Shicoy Oxygene Credits Mom and Pathways for Life Lessons

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March
8

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In 1996, Shicoy Oxygene, now 31 years old and living in the San Francisco Bay area, was in the sixth grade and had been in the United States for less than one year when he enrolled in Pathways for Youth at the Presbyterian Community Center. Coming from Haiti with his mother and five siblings, his family first settled in Miami's "Little Haiti." His mom, however, wanted her children to have more American surroundings and she arranged the move to Roanoke. None of the family spoke English at the time.

 

Shicoy became a star pupil in Pathways because of his magnetic personality and his eagerness to learn all that he could. He had several tutors and a special mentor. An anonymous PCC donor, impressed with Shicoy's achievements and possibilities, paid tuition for him to attend a private high school. After graduation, he attended Elon University and received a degree in Communications and Marketing in 2006. He is currently the business manager for CoolSystems, Inc., a company that makes computerized therapeutic wraps for sore and injured muscles and joints.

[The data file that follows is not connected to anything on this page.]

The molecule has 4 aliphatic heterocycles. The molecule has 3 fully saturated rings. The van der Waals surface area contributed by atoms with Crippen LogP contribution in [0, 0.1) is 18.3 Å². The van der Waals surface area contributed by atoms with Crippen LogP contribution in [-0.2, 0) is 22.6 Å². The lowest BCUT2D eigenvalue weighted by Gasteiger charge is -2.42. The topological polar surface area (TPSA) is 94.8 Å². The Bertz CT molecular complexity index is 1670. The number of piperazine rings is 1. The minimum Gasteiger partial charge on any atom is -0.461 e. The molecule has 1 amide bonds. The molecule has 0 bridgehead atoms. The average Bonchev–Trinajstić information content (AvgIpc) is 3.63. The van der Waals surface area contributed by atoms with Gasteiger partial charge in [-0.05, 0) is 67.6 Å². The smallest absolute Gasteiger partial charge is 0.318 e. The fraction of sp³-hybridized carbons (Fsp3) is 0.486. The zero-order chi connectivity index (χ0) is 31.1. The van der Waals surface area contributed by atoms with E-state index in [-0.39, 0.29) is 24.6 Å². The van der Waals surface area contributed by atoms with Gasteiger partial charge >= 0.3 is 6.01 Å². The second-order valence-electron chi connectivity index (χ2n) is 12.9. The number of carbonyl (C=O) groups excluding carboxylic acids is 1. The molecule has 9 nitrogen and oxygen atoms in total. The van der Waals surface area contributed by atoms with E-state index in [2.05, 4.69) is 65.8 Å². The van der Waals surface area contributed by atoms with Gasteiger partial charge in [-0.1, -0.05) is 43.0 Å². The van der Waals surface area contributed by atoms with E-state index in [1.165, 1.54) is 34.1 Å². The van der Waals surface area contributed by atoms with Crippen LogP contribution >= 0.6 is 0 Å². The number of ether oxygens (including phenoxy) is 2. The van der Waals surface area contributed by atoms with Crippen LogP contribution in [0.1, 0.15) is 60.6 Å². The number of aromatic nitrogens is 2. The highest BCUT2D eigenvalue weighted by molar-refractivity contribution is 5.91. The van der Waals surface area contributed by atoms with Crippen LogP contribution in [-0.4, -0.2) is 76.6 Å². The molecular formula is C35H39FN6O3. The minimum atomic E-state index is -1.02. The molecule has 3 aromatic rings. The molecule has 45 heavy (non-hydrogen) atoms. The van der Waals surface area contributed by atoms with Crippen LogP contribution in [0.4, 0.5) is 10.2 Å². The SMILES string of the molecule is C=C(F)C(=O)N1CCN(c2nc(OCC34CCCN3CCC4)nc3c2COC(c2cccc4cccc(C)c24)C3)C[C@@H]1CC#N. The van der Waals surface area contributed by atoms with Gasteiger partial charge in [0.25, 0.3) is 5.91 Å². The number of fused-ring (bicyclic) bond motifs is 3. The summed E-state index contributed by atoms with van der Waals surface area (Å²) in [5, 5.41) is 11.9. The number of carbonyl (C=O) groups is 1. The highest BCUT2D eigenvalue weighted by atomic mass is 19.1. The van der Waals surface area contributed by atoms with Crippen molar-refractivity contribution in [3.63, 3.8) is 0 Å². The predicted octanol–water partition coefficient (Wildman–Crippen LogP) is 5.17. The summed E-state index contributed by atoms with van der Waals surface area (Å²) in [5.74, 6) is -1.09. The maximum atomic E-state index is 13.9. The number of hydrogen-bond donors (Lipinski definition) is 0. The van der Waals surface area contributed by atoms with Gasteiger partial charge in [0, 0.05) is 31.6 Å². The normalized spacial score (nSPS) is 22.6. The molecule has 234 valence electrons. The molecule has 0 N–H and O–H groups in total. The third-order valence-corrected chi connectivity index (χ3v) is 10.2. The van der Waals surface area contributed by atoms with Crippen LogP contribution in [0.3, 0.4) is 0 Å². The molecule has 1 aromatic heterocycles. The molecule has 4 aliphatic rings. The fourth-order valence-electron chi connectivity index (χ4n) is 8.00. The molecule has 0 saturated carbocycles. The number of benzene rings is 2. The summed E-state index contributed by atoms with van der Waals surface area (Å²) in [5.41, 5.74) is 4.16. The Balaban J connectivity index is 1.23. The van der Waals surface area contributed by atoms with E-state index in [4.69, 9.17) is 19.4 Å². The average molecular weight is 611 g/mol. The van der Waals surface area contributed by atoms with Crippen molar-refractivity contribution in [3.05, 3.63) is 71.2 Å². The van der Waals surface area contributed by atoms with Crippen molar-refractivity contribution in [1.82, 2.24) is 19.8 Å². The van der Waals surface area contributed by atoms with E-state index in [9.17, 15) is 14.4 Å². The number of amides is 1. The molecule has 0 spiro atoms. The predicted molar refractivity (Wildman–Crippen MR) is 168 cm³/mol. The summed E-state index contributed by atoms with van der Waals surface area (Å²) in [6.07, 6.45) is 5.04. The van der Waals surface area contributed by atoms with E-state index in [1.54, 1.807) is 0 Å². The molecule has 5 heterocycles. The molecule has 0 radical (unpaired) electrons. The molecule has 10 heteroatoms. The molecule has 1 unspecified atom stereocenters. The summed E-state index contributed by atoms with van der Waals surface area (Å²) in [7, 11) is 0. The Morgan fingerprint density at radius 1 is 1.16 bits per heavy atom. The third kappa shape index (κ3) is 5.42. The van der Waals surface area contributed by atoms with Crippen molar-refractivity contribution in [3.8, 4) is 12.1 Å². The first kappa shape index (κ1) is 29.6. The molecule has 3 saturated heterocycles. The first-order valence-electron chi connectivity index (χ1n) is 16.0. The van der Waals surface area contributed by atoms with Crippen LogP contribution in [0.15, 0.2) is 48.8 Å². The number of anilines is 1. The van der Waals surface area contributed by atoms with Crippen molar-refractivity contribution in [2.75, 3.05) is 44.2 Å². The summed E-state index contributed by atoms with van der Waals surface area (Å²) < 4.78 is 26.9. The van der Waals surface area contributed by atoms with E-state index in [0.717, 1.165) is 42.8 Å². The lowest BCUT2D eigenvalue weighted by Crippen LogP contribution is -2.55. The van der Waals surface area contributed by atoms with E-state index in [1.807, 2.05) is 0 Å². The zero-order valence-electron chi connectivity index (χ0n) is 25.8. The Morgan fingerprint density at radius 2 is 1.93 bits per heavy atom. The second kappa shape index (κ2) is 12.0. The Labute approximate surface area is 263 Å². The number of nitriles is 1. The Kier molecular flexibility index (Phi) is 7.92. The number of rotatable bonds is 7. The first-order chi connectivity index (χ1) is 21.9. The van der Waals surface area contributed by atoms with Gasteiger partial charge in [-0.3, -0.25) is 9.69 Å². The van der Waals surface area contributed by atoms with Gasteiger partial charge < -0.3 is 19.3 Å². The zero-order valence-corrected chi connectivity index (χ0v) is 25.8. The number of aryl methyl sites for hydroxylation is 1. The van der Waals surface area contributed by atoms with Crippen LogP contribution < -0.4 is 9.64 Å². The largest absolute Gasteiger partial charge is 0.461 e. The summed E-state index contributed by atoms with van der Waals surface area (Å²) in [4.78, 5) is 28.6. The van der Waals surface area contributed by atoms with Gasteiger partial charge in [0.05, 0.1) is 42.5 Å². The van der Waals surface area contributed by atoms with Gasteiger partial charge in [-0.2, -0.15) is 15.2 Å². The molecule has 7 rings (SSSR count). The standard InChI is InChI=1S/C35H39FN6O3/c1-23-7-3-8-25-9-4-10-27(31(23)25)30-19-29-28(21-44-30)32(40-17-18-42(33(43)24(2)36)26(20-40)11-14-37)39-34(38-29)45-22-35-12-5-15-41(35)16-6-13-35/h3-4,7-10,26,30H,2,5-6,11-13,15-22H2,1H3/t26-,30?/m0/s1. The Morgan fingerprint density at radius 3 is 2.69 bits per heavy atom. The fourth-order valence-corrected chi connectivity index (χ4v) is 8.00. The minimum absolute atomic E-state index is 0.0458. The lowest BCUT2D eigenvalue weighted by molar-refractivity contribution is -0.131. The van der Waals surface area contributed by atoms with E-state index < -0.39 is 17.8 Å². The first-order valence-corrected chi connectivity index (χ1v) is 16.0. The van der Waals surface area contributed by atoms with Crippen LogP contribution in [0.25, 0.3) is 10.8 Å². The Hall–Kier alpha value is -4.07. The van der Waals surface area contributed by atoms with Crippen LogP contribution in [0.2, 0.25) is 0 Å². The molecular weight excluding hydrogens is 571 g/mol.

He says the time spent with his tutors and mentor made the biggest and most lasting impression on him while at the PCC. Shicoy feels Pathways taught him to never let anyone else dictate what is possible or impossible in life. The program also taught him about the importance of setting good goals and then working to achieve them.

 

He credits his mother for instilling in him an ethic of hard work, determination, honesty and persistence. Shicoy marvels that she was able to buy the home in southeast Roanoke where he grew up and where family members still reside. Even with loan terms that Shicoy now knows were abusive, her attitude was always that she would make the payments no matter what. Despite the fact that her husband did not relocate to Roanoke, that she had six children, and that she dealt with serious medical conditions, she always worked two jobs and rarely missed a day.

 

Shicoy's mom passed away last month. The Oxygene siblings (five now have college degrees) came together in Roanoke to grieve for her and to remember her wonderful legacy. Before passing, she told Shicoy that he was the head of family now, and charged him with regularly checking in on his sisters. We know she left them in good hands

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